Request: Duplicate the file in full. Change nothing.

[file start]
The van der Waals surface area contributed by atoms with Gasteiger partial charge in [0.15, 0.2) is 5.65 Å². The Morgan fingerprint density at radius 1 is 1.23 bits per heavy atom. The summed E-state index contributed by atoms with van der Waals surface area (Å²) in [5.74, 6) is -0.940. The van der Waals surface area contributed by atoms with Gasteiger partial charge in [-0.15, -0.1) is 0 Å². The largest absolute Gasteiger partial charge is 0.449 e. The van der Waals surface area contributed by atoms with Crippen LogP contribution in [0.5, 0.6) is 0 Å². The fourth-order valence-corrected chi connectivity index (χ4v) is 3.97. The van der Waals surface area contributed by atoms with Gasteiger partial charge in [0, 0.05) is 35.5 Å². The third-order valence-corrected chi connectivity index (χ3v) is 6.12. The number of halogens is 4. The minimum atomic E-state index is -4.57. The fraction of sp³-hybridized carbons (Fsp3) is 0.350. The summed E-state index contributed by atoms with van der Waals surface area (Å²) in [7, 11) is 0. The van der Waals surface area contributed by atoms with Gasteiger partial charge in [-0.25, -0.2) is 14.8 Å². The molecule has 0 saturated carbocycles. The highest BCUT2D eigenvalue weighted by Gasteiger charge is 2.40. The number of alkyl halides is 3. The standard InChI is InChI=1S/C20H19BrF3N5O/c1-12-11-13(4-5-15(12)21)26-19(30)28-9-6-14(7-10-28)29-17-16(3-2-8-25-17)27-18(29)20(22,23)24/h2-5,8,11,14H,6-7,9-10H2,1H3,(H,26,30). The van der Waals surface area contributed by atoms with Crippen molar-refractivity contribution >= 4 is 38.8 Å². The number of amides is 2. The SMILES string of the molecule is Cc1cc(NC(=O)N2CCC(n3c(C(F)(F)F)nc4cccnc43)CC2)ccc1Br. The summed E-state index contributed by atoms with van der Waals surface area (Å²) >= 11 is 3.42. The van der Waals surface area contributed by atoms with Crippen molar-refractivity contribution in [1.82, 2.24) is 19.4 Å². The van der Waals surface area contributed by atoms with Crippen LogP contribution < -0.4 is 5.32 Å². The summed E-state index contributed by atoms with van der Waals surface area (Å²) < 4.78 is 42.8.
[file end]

The van der Waals surface area contributed by atoms with Gasteiger partial charge in [0.15, 0.2) is 5.65 Å². The Morgan fingerprint density at radius 1 is 1.23 bits per heavy atom. The summed E-state index contributed by atoms with van der Waals surface area (Å²) in [5.74, 6) is -0.940. The van der Waals surface area contributed by atoms with Gasteiger partial charge in [-0.15, -0.1) is 0 Å². The largest absolute Gasteiger partial charge is 0.449 e. The van der Waals surface area contributed by atoms with Crippen LogP contribution in [0.5, 0.6) is 0 Å². The fourth-order valence-corrected chi connectivity index (χ4v) is 3.97. The van der Waals surface area contributed by atoms with Gasteiger partial charge in [0, 0.05) is 35.5 Å². The third-order valence-corrected chi connectivity index (χ3v) is 6.12. The number of halogens is 4. The minimum atomic E-state index is -4.57. The fraction of sp³-hybridized carbons (Fsp3) is 0.350. The summed E-state index contributed by atoms with van der Waals surface area (Å²) in [7, 11) is 0. The van der Waals surface area contributed by atoms with Gasteiger partial charge in [-0.25, -0.2) is 14.8 Å². The molecule has 0 saturated carbocycles. The highest BCUT2D eigenvalue weighted by Gasteiger charge is 2.40. The number of alkyl halides is 3. The standard InChI is InChI=1S/C20H19BrF3N5O/c1-12-11-13(4-5-15(12)21)26-19(30)28-9-6-14(7-10-28)29-17-16(3-2-8-25-17)27-18(29)20(22,23)24/h2-5,8,11,14H,6-7,9-10H2,1H3,(H,26,30). The van der Waals surface area contributed by atoms with Crippen molar-refractivity contribution >= 4 is 38.8 Å². The number of amides is 2. The SMILES string of the molecule is Cc1cc(NC(=O)N2CCC(n3c(C(F)(F)F)nc4cccnc43)CC2)ccc1Br. The summed E-state index contributed by atoms with van der Waals surface area (Å²) >= 11 is 3.42. The van der Waals surface area contributed by atoms with Crippen molar-refractivity contribution in [1.82, 2.24) is 19.4 Å². The van der Waals surface area contributed by atoms with Crippen LogP contribution < -0.4 is 5.32 Å². The summed E-state index contributed by atoms with van der Waals surface area (Å²) < 4.78 is 42.8.